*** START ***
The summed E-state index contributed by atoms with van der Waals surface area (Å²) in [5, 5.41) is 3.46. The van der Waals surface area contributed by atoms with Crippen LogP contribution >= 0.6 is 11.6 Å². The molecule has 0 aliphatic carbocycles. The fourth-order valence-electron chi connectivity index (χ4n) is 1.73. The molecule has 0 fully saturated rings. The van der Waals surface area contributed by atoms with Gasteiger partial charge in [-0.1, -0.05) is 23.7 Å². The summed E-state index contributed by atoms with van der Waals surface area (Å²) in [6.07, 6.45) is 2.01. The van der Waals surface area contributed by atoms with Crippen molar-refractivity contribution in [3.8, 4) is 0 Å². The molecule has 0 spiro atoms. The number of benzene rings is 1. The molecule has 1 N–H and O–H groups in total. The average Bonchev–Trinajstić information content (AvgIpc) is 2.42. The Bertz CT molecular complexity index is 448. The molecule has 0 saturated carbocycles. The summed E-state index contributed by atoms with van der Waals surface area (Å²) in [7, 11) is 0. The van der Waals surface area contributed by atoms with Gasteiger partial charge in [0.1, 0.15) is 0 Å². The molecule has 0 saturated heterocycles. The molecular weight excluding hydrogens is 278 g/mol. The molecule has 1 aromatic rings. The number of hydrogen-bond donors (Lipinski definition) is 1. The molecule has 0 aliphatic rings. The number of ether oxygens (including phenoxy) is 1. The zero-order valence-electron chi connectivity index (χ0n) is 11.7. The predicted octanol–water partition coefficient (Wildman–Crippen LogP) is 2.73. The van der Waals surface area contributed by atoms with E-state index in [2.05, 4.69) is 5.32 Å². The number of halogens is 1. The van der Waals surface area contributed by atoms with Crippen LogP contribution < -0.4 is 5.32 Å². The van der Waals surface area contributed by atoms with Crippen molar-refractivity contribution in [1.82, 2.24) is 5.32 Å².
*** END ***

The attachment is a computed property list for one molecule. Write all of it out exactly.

The summed E-state index contributed by atoms with van der Waals surface area (Å²) in [5, 5.41) is 3.46. The van der Waals surface area contributed by atoms with Crippen LogP contribution >= 0.6 is 11.6 Å². The molecule has 0 aliphatic carbocycles. The fourth-order valence-electron chi connectivity index (χ4n) is 1.73. The molecule has 0 fully saturated rings. The van der Waals surface area contributed by atoms with Gasteiger partial charge in [-0.1, -0.05) is 23.7 Å². The summed E-state index contributed by atoms with van der Waals surface area (Å²) in [6.07, 6.45) is 2.01. The van der Waals surface area contributed by atoms with Crippen molar-refractivity contribution in [3.8, 4) is 0 Å². The molecule has 0 spiro atoms. The number of benzene rings is 1. The molecule has 1 N–H and O–H groups in total. The average Bonchev–Trinajstić information content (AvgIpc) is 2.42. The Bertz CT molecular complexity index is 448. The molecule has 0 saturated carbocycles. The summed E-state index contributed by atoms with van der Waals surface area (Å²) in [7, 11) is 0. The van der Waals surface area contributed by atoms with Gasteiger partial charge in [0.1, 0.15) is 0 Å². The molecule has 0 saturated heterocycles. The molecular weight excluding hydrogens is 278 g/mol. The molecule has 1 aromatic rings. The number of hydrogen-bond donors (Lipinski definition) is 1. The molecule has 0 aliphatic rings. The number of ether oxygens (including phenoxy) is 1. The zero-order valence-electron chi connectivity index (χ0n) is 11.7. The predicted octanol–water partition coefficient (Wildman–Crippen LogP) is 2.73. The van der Waals surface area contributed by atoms with E-state index in [2.05, 4.69) is 5.32 Å². The number of halogens is 1. The van der Waals surface area contributed by atoms with Crippen LogP contribution < -0.4 is 5.32 Å². The van der Waals surface area contributed by atoms with Crippen molar-refractivity contribution in [1.82, 2.24) is 5.32 Å².